Pandora’s Box:
Turtles Actions Threaten to Upend Music Streaming Models

Copyright law in the United States is almost exclusively governed by the federal Copyright Act, which preempts equivalent state laws.  As originally drafted, however, the Copyright Act of 1976 – the current iteration of the Act – made an exception for sound recordings fixed before February 15, 1972, leaving those works to be regulated by the states.   State law thus applies to determine the rights and remedies available to the copyright owner of pre-1972 sound recordings.

Flo & Eddie, Inc. owns all rights to the sound recordings created by the “The Turtles,” a 1960s-era band best known for its song “Happy Together.”  Flo & Eddie sued Sirius XM, which operates subscription services that deliver music to listeners via satellite radio and over the Internet, alleging that Sirius had reproduced and publicly performed several of its sound recordings without authorization.  It was undisputed that Sirius did not license the songs.  Because the songs were created before 1972, Flo & Eddie invoked California law to argue that “ownership of a pre-1972 sound recording includes the exclusive right to publicly perform the recording. . .”  Flo & Eddie, 2014 WL 4725382, at *3.

California Civil Code Section 980(a)(2) provides, “The author of an original work of authorship consisting of a sound recording initially fixed prior to February 15, 1972, has an exclusive ownership therein until February 15, 2047 . . .”  The statute does not define what rights are included in “exclusive ownership” of the sound recording.  Accordingly, the court analyzed whether “exclusive ownership” of a sound recording under California law includes the right to publicly perform the sound recording.

The court first examined the plain language of the statute, concluding that “exclusive ownership” means “to possess and control it and not to share that right to possess and control with others.”  Id. at *4.  The statute carved out one narrow exception to the owner’s exclusive rights – such rights did not include the right to make a new recording of the song (a “cover”).  Since the statute listed one exception, the court reasoned, consistent with statutory interpretation, that “other exceptions are not to be implied or presumed.” Id. at *5 (citations omitted).  Thus, “the legislature intended ownership of a sound recording in California to include all rights that can attach to intellectual property, save the singular, expressly-stated exception for making ‘covers’ of a recording.”  Id.

The court then noted that there was no established body of common law in California – indeed, not even a single case – that applied a rule contrary to this interpretation of § 980(a)(2).  And the only two cases to discuss the public performance right under § 980(a)(2) after its enactment either implied or stated in dicta that the statute conferred such a right on sound recording owners.  Accordingly, the court granted summary judgment to Flo & Eddie on its claims that Sirius violated its public performance rights.  It denied Flo & Eddie’s motion with respect to its claims for violation of its reproduction rights due to disputed fact issues.  Sirius moved to certify the denial of summary judgment for interlocutory appeal, but the court denied the motion.  The case is scheduled to go to trial on August 25, 2015.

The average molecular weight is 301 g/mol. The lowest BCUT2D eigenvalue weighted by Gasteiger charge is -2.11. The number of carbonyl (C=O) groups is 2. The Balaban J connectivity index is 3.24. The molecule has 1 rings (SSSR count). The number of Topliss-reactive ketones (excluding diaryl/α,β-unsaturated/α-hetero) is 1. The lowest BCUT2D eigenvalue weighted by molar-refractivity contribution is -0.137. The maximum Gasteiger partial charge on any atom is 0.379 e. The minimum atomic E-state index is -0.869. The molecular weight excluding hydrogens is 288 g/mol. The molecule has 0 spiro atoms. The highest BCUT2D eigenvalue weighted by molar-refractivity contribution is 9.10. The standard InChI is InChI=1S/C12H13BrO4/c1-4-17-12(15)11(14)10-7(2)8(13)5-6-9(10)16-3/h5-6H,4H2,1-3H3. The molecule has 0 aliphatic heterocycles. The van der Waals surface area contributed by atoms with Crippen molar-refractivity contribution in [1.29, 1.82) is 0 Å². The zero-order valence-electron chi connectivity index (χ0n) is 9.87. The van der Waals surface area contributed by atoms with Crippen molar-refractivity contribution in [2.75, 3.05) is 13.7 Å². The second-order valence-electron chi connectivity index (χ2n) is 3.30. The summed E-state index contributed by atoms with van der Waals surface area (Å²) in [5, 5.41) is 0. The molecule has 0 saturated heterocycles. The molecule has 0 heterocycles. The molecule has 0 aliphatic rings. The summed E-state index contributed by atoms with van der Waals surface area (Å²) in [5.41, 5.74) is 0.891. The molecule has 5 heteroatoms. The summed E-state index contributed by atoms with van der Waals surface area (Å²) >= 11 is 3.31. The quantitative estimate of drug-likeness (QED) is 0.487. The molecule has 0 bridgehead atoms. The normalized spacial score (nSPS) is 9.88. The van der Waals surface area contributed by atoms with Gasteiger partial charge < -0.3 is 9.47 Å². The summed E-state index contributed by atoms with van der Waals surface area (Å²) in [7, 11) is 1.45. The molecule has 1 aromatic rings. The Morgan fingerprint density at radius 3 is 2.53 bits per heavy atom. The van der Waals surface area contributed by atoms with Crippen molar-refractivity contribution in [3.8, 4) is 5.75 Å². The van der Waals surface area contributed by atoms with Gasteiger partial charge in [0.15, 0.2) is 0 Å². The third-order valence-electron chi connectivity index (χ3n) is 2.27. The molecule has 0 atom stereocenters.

After the ruling issued, Flo & Eddie swiftly filed a follow-on lawsuit, styled as a class action, against Pandora, asserting similar claims under California law.  Pandora moved to strike the complaint under California’s anti-SLAPP statute, which provides for early dismissal of claims grounded in the defendant’s constitutional right of free speech unless the plaintiff can demonstrate a likelihood that it will prevail on the merits.  Pandora argued that streaming music constitutes protected speech, and the court agreed.  Because the court had previously ruled in Flo & Eddie’s favor in the Sirius XM action, however, it found that Flo & Eddie’s claims were sufficiently meritorious to survive Pandora’s anti-SLAPP motion.  Consequently, it denied the motion.  Pandora has appealed the denial to the Ninth Circuit.

Flo & Eddie has also sued Sirius in New York.  In that case, the district court found in favor of Flo & Eddie under New York common law and granted Sirius’ subsequent motion to certify the decision for interlocutory appeal.  The case is stayed pending the Second Circuit’s decision.

The rulings in favor of Flo & Eddie have generated substantial commentary in the copyright community as causing a major upheaval of previously settled expectations in the music industry.  Professor Tyler Ochoa of Santa Clara University School of Law reportedly characterized the Central District of California’s decision in the Sirius action as “huge, as in 1906-San-Francisco-earthquake huge.  It literally could result in undoing 75 years of copyright.” As two appeals are pending and one action is hurtling towards trial, however, we can be sure that the question is far from settled.  Moreover, as the laws of the 50 states vary in the form and degree of protection afforded to pre-1972 sound recordings, a victory for the recording industry in one or two states does not necessarily translate into a nationwide victory.  Nonetheless, the series of Flo & Eddie disputes creates substantial uncertainty about the future of royalty obligations for public performances of sound records fixed before 1972.

I will be speaking on this issue at the spring meeting of the American Intellectual Property Law Association in Los Angeles on May 2, 2015.  Please join me!

 

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